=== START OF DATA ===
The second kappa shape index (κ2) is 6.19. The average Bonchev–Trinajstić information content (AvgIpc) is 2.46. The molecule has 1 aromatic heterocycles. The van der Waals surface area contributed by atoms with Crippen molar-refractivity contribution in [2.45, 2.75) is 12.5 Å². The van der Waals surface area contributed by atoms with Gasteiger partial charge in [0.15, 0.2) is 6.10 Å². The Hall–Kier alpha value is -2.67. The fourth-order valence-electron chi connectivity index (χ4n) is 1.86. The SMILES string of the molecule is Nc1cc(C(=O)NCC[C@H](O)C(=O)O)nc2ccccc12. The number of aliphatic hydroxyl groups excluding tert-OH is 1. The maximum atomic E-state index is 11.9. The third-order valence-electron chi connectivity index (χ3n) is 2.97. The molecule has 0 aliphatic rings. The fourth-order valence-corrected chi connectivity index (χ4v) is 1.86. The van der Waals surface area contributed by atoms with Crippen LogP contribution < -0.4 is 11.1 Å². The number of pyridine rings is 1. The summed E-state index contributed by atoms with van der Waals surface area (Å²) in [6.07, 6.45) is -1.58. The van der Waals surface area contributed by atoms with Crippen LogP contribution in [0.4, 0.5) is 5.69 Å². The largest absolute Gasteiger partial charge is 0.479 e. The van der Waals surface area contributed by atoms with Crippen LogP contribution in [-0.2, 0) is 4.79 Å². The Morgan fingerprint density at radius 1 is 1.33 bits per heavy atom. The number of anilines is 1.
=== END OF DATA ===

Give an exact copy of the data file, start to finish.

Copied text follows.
The second kappa shape index (κ2) is 6.19. The average Bonchev–Trinajstić information content (AvgIpc) is 2.46. The molecule has 1 aromatic heterocycles. The van der Waals surface area contributed by atoms with Crippen molar-refractivity contribution in [2.45, 2.75) is 12.5 Å². The van der Waals surface area contributed by atoms with Gasteiger partial charge in [0.15, 0.2) is 6.10 Å². The Hall–Kier alpha value is -2.67. The fourth-order valence-electron chi connectivity index (χ4n) is 1.86. The SMILES string of the molecule is Nc1cc(C(=O)NCC[C@H](O)C(=O)O)nc2ccccc12. The number of aliphatic hydroxyl groups excluding tert-OH is 1. The maximum atomic E-state index is 11.9. The third-order valence-electron chi connectivity index (χ3n) is 2.97. The molecule has 0 aliphatic rings. The fourth-order valence-corrected chi connectivity index (χ4v) is 1.86. The van der Waals surface area contributed by atoms with Crippen LogP contribution < -0.4 is 11.1 Å². The number of pyridine rings is 1. The summed E-state index contributed by atoms with van der Waals surface area (Å²) in [6.07, 6.45) is -1.58. The van der Waals surface area contributed by atoms with Crippen LogP contribution in [0.4, 0.5) is 5.69 Å². The largest absolute Gasteiger partial charge is 0.479 e. The van der Waals surface area contributed by atoms with Crippen LogP contribution in [-0.2, 0) is 4.79 Å². The Morgan fingerprint density at radius 1 is 1.33 bits per heavy atom. The number of anilines is 1.